13:10: Maria has had a busy morning, with several scheduled appointments plus the addition of a couple of patients who popped in, taking advantage of Alhambra's “Take care of yourself” service. The city government is pushing a wellness campaign that notifies nearby residents who need dental care, or are simply due for a checkup, that the clinic has an open time slot for the service they need. 

The city encourages healthy lifestyles by offering rewards, in the form of “civic points,” to residents who cycle to work or get off the bus a few stops ahead of their destinations. These points can be redeemed for tickets to concerts or sporting events. Citizens can even use them to reduce their local taxes. 

17:00: Maria needs to renew the licenses of certain medical devices used in her clinic. Because these devices are smart, they have already gathered the information they need to comply with relevant regulations. Maria is the human interface that gives the tools the final permission they need to contact the city government, verify their status, and accept their new operating licenses. It only takes her a moment to provide all the necessary information and get the renewal.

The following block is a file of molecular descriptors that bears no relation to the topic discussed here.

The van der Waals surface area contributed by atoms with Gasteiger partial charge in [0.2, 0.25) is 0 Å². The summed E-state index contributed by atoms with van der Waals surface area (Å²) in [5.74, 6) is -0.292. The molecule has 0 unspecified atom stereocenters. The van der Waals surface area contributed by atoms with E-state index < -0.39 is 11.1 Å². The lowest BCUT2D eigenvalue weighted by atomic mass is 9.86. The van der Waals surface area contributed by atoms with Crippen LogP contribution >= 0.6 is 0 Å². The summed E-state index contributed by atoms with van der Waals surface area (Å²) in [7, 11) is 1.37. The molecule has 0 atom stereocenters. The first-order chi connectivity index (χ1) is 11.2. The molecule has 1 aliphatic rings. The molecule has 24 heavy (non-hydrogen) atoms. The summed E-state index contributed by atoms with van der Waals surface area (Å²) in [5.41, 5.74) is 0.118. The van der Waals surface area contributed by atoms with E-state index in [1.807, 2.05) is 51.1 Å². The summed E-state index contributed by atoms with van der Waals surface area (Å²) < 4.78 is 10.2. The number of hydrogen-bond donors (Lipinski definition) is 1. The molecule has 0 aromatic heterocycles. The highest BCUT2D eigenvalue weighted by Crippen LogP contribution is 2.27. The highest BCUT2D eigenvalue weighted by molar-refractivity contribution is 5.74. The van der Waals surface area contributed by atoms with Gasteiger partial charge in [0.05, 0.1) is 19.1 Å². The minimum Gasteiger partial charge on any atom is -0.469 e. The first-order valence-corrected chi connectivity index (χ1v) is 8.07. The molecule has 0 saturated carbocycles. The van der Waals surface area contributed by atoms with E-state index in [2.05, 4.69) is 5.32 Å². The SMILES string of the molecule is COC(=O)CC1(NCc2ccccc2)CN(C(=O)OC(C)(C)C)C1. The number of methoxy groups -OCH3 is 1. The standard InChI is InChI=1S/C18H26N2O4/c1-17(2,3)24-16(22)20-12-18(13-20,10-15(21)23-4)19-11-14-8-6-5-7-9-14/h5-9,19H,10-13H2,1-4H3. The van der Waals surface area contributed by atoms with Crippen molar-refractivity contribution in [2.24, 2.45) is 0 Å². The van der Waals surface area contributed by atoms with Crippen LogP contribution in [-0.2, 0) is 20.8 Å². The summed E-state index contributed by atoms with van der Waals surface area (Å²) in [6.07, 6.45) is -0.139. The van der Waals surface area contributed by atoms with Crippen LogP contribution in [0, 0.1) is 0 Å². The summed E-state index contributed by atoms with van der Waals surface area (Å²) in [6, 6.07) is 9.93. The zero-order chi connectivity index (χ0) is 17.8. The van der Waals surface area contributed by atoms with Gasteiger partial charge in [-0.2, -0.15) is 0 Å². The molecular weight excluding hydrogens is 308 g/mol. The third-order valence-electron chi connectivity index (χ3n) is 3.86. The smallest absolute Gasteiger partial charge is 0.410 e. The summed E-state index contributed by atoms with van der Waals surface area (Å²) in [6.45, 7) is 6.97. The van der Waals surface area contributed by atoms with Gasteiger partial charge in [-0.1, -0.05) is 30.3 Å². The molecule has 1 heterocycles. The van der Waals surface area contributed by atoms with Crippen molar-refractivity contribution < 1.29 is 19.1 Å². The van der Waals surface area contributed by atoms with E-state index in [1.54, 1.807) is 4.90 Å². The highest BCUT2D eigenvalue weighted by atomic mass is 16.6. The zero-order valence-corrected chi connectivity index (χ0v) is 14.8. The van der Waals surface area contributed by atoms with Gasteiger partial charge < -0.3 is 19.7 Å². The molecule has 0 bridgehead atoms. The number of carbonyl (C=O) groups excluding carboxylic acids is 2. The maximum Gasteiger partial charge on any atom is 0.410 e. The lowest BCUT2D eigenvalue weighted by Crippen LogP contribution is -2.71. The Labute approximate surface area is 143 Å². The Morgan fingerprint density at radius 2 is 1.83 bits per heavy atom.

Alhambra residents seldom need to visit a government office. All public information is conveniently centralized and integrated using biometrics and digital signatures to ensure privacy. Many citizens expressed concerns about security and privacy when these services were first developed. Over time, smart technology, prudent legislation, and resident feedback combined to mitigate these concerns.

The system contains features that help citizens remain as anonymous as they want to be. Other tools allow residents to monitor and report potential abuses. Questions or concerns submitted to the “Privacy Watchdog” service are answered within 24 hours.